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Karel Kachyna's Ucho (The Ear, 1970)STRACH: CZECH HORROR
Who's afraid of... Big Brother?
Karel Kachyňa's Ucho (The Ear, 1970)

Initially noted for its brave political stance, Ucho is now just as remarkable for its pared-down asthetics and unsparing view of a personal relationship in an Orwellian state. Steven Jay Schneider revisits the film.


Shot under the watchful eyes of the Soviet occupying forces as the post-1968 Warsaw Pact invasion period known as Normalization began its repressive stranglehold on Czech film production, Karel Kachyňa's daring political noir-drama Ucho (The Ear, 1970) was withheld from circulation immediately upon completion. Nothing short of the Velvet Revolution and a subsequent return to democratic principles in 1989 was necessary to get the two-decade ban removed and the picture screened to art-house audiences and occasionally on Czech television.

Highly regarded for his lyrical psychological dramas which explore the maturation process of children and young women, Kachyňa—along with his frequent collaborator, scenarist Jan Prochazka—became notorious in the early 1960s for making films that "strained the boundaries of government-imposed strictures and subtly criticized the Communist Party."[1] Despite the troubles they had securing financing and exhibition, the twelve films the pair made together "were strikingly better than those Prochazka made with other directors."[2] With Ucho, the second-to-last film they would team up on (Prochazka died in 1971), Kachyňa distinguished himself from other former New Wave directors in Czechoslovakia by presenting a directly political film which was critical of the rule of right-wing Party leader Gustav Husák. However, it is Ucho's stripped-down look and hard-won insights into the not-so-private life of a passionate yet embittered married couple that is largely responsible for the film's enduring interest.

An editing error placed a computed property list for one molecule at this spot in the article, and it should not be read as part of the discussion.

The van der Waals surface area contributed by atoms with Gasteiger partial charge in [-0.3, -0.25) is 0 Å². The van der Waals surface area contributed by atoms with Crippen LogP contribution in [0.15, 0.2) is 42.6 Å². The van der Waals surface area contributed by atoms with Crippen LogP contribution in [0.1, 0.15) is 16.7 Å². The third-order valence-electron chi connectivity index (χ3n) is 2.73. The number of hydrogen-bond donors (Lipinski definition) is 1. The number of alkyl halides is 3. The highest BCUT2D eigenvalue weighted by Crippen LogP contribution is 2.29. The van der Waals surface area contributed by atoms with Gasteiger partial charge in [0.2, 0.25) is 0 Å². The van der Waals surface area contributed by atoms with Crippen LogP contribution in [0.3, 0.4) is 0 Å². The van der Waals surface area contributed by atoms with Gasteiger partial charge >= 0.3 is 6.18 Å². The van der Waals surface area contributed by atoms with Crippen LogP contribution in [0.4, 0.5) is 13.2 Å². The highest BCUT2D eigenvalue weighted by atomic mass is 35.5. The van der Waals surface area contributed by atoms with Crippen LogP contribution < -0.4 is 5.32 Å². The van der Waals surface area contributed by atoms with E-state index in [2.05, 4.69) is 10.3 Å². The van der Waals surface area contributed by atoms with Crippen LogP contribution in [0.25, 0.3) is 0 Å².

The personal and the political

Ludvík (Radoslav Brzobohatý) is a senior ministry official in the bureaucracy of Prague's ruling Communist Party. Anna (Jiřina Bohdalová) is his alcoholic wife, daughter of a small-town pub-owner. The couple have a young son, and live in a comfortable if not extravagant home on a quiet street in a nice neighborhood. At first, the cruel insults, nasty looks and open hostility they direct towards one another strikes the viewer as little more than character development, at most a developing sub-plot. Ludvík and Anna come across as the characteristically depoliticized citizens of a society "in which directives were obeyed... [and] in which the only political expression allowed reflected that of the Party itself. Alongside this, people were encouraged to concern themselves with material benefits, private life and cottages in the country."[3] It is only later that we realize their complex and multifaceted marital relationship is at the very center of Ucho's concerns, at once allegorizing, commenting on, and distinguishing itself from the likewise complex relationship between a ruthless, oppressive political regime and its justifiably paranoid populace.

The events in Ucho take place over the course of one very long evening, which extends into the following morning. Returning home from a seemingly casual Party function, Ludvík and Anna find their front gate open and the spare set of house keys missing from their usual spot. Initially dismissed by the couple as of no consequence, other strange findings—including a power outage and dead phone lines—make them wonder whether they aren't being surveilled by the suspicious and unethical Communist authorities.

In his mind's eye, Ludvík beings replaying scenes from the social function earlier that night. The viewer sees these as jarring intercut flashbacks, mostly from Ludvík's point of view. What must have seemed innocuous when first experienced now takes on the surreal quality of a dream, or rather a nightmare, as every sentence spoken to Ludvík–"Sorry, the comrades are listening"; "All that counts is whether they accept socialist goals"; "Didn't they speak to you?"; "They're all trained spies"—becomes pregnant with meaning and signifies great personal danger in retrospect. Connecting the dots and focusing on the fact that his immediate superior (also a close friend) was recently taken away on trumped up charges of anti-Communist activities, Ludvík comes to believe that he is the current target of Party suspicion and that his own arrest is imminent.